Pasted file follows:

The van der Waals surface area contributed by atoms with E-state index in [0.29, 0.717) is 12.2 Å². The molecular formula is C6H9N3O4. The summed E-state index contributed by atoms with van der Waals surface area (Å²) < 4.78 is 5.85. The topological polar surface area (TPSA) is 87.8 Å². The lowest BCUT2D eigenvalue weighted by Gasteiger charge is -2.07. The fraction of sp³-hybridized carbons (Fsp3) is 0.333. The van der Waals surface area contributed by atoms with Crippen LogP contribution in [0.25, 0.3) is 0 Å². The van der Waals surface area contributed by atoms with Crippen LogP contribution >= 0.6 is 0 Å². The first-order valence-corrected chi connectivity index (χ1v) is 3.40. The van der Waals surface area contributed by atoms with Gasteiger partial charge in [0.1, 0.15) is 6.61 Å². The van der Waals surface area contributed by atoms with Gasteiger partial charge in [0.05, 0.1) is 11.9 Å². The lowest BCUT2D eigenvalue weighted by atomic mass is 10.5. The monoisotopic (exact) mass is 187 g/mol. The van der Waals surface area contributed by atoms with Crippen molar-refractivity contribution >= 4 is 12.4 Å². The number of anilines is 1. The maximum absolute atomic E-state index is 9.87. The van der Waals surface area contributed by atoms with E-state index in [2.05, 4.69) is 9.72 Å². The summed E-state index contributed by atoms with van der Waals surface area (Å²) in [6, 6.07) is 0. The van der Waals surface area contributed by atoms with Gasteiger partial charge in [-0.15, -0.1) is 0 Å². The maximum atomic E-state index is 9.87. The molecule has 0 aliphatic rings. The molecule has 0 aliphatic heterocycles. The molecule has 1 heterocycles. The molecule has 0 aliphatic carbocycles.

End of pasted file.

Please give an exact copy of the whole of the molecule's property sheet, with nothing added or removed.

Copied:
The van der Waals surface area contributed by atoms with E-state index in [0.29, 0.717) is 12.2 Å². The molecular formula is C6H9N3O4. The summed E-state index contributed by atoms with van der Waals surface area (Å²) < 4.78 is 5.85. The topological polar surface area (TPSA) is 87.8 Å². The lowest BCUT2D eigenvalue weighted by Gasteiger charge is -2.07. The fraction of sp³-hybridized carbons (Fsp3) is 0.333. The van der Waals surface area contributed by atoms with Crippen LogP contribution in [0.25, 0.3) is 0 Å². The van der Waals surface area contributed by atoms with Crippen LogP contribution >= 0.6 is 0 Å². The first-order valence-corrected chi connectivity index (χ1v) is 3.40. The van der Waals surface area contributed by atoms with Gasteiger partial charge in [0.1, 0.15) is 6.61 Å². The van der Waals surface area contributed by atoms with Gasteiger partial charge in [0.05, 0.1) is 11.9 Å². The lowest BCUT2D eigenvalue weighted by atomic mass is 10.5. The monoisotopic (exact) mass is 187 g/mol. The van der Waals surface area contributed by atoms with Crippen molar-refractivity contribution >= 4 is 12.4 Å². The number of anilines is 1. The maximum absolute atomic E-state index is 9.87. The van der Waals surface area contributed by atoms with E-state index in [2.05, 4.69) is 9.72 Å². The summed E-state index contributed by atoms with van der Waals surface area (Å²) in [6, 6.07) is 0. The van der Waals surface area contributed by atoms with Gasteiger partial charge in [-0.15, -0.1) is 0 Å². The maximum atomic E-state index is 9.87. The molecule has 0 aliphatic rings. The molecule has 0 aliphatic heterocycles. The molecule has 1 heterocycles. The molecule has 0 aliphatic carbocycles.